I remember the feeling. Art Bell, a late night talk show host who kept me company on my swing-shift job, was exuberant about the Internet, almost hyperbolically so, and he was going on about web addresses and his own web address at artbell.com. So in the spring of 1997, still basically broke and going to college, I followed him into cyberspace and purchased apfelbeck.com. Looking at the website over two decades, it’s a microcosm of the World Wide Web, filled with promises, fits and starts, and stagnation. (I sometimes wonder how long the term World Wide Web will take to sound like horseless carriage.) Our first attempt was by my wonderful wife Isabella, hosted by Geocities, was quite lovely, and can still be accessed at the Wayback Machine. When we moved to Galena in 2001, I tried my hand at basic HTML, creating pages for all of my classes, with room for myself on the edges. As personal pages tend to do, content ebbed and flowed, with a concerted focus around 2010 as HTML5 came into vogue. I remember lots of fun on cold winter days writing code. Soon afterward, social media flooded the landscape, and Facebook provided an instant easy-to-use platform for Internet access, so much so that I’ve read about those who conflate Facebook and the Internet. I also seem to recall 50 percent of all web pages are moldering away unused, and that soon included apfelbeck.com.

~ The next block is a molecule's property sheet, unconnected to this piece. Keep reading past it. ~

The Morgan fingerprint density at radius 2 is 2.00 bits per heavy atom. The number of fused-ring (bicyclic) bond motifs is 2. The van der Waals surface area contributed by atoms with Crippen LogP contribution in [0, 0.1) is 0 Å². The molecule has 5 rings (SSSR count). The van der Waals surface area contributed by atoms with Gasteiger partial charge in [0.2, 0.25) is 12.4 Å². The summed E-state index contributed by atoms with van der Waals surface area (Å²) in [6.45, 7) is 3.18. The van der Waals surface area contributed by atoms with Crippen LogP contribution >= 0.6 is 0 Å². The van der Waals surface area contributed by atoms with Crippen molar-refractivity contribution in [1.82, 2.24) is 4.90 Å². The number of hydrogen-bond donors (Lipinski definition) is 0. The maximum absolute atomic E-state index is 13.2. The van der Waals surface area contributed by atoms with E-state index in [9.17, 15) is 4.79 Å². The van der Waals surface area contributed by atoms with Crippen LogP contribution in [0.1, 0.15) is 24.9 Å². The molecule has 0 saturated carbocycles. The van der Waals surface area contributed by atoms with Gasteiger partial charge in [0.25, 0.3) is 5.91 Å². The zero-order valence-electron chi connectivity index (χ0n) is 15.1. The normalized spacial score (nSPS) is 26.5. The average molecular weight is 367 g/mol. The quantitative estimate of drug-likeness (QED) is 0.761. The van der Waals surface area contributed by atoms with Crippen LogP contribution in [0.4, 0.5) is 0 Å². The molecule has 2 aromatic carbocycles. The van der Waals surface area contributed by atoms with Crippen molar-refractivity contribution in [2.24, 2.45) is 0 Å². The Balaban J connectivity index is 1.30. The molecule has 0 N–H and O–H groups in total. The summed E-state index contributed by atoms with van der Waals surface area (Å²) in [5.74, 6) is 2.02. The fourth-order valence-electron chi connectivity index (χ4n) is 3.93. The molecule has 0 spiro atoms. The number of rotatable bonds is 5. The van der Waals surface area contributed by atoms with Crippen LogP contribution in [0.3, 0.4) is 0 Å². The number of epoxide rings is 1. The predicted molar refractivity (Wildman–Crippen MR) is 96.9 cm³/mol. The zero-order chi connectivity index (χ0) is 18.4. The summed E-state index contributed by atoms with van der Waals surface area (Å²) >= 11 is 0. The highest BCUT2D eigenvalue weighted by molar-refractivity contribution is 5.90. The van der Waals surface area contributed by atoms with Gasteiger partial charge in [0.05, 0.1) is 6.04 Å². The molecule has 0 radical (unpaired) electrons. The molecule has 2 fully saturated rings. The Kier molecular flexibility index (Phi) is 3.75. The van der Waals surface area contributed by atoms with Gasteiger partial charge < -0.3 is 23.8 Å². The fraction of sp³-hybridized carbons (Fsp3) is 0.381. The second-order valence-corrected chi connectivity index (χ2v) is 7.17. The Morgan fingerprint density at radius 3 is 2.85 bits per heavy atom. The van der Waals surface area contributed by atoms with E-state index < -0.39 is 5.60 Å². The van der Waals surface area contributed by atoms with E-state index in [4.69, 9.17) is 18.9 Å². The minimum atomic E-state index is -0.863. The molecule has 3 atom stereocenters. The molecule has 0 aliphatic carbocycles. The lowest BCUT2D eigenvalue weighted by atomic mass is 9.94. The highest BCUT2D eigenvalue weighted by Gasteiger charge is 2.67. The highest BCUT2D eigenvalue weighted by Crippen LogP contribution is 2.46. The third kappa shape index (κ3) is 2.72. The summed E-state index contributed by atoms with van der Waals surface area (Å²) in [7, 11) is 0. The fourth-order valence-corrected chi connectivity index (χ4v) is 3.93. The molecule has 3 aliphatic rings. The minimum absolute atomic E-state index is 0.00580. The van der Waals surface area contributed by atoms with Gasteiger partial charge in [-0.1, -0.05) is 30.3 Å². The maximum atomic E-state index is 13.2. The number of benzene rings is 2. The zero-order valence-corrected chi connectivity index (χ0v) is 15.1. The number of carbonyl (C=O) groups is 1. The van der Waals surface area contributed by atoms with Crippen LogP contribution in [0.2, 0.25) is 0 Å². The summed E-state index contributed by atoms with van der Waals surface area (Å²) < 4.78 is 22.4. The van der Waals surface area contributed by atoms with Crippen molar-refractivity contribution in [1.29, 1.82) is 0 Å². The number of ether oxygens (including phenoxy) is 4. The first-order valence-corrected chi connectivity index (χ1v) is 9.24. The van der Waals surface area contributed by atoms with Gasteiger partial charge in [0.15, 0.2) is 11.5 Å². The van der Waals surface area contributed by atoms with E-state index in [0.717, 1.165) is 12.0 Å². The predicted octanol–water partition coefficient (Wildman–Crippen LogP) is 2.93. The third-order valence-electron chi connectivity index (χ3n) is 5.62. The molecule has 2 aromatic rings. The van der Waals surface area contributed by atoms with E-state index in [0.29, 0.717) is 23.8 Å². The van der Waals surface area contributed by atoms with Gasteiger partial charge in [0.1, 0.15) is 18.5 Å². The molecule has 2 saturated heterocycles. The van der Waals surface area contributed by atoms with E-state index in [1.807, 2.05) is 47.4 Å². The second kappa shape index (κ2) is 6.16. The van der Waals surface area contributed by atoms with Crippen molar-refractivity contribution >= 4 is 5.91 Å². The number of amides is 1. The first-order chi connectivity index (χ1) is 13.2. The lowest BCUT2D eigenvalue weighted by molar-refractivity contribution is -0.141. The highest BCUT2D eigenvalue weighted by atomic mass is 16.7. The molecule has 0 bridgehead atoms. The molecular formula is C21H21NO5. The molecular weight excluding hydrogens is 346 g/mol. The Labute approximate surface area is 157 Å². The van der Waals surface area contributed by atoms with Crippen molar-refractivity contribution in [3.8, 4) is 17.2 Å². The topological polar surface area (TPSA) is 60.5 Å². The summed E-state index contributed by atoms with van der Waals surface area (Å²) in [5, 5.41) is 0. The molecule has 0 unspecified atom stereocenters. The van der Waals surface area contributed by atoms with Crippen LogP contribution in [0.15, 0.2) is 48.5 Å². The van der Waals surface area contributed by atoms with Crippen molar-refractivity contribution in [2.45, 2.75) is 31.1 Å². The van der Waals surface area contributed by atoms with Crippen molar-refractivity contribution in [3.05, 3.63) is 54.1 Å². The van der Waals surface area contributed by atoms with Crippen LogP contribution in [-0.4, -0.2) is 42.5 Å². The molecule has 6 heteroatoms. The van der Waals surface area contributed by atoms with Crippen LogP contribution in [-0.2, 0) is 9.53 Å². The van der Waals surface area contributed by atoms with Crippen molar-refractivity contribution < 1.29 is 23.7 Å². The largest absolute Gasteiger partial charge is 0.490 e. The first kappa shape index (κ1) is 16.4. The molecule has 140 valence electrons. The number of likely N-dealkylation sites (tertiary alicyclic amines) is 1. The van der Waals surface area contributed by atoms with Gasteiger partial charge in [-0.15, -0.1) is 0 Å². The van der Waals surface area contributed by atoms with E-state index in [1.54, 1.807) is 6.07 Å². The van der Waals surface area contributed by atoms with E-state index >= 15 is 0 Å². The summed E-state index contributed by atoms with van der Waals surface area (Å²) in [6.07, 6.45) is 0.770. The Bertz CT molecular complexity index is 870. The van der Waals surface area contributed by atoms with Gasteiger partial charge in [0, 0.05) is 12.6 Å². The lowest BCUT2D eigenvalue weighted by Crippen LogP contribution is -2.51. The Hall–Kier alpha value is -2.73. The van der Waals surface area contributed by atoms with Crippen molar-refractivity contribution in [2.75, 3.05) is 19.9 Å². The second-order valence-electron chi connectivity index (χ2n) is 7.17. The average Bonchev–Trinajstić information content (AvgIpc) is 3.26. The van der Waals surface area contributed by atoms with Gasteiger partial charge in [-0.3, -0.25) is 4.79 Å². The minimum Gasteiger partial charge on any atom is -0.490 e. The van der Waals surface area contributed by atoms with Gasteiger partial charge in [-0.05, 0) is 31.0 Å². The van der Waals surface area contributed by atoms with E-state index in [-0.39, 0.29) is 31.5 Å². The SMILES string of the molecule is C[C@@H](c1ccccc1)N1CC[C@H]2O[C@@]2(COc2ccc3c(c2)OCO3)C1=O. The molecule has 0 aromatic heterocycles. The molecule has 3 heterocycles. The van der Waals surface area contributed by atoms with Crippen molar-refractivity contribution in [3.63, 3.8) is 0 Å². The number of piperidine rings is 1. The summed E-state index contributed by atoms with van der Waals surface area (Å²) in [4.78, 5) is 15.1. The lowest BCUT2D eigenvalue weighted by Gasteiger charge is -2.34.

The first time I had heard about WordPress was at the 2014 journalism teacher’s conference at the University of Missouri, shared by Jim Streisel, the journalism teacher at the Carmel High School HiLite. Soon afterwards, we put the Hawk Highlights on a WordPress platform, and I learned enough to almost keep up with the writing by the students. The big shove pushing out of my complacency came from my master’s degree classes taken during fall 2018, one which suggested that teachers set up their own blogs to share knowledge and learn from others, adding that platforms like Wix and WordPress offer many good possibilities for the amateur (such as myself).
I’m looking forward to 2020.
Paul Apfelbeck ~ 23 December 2019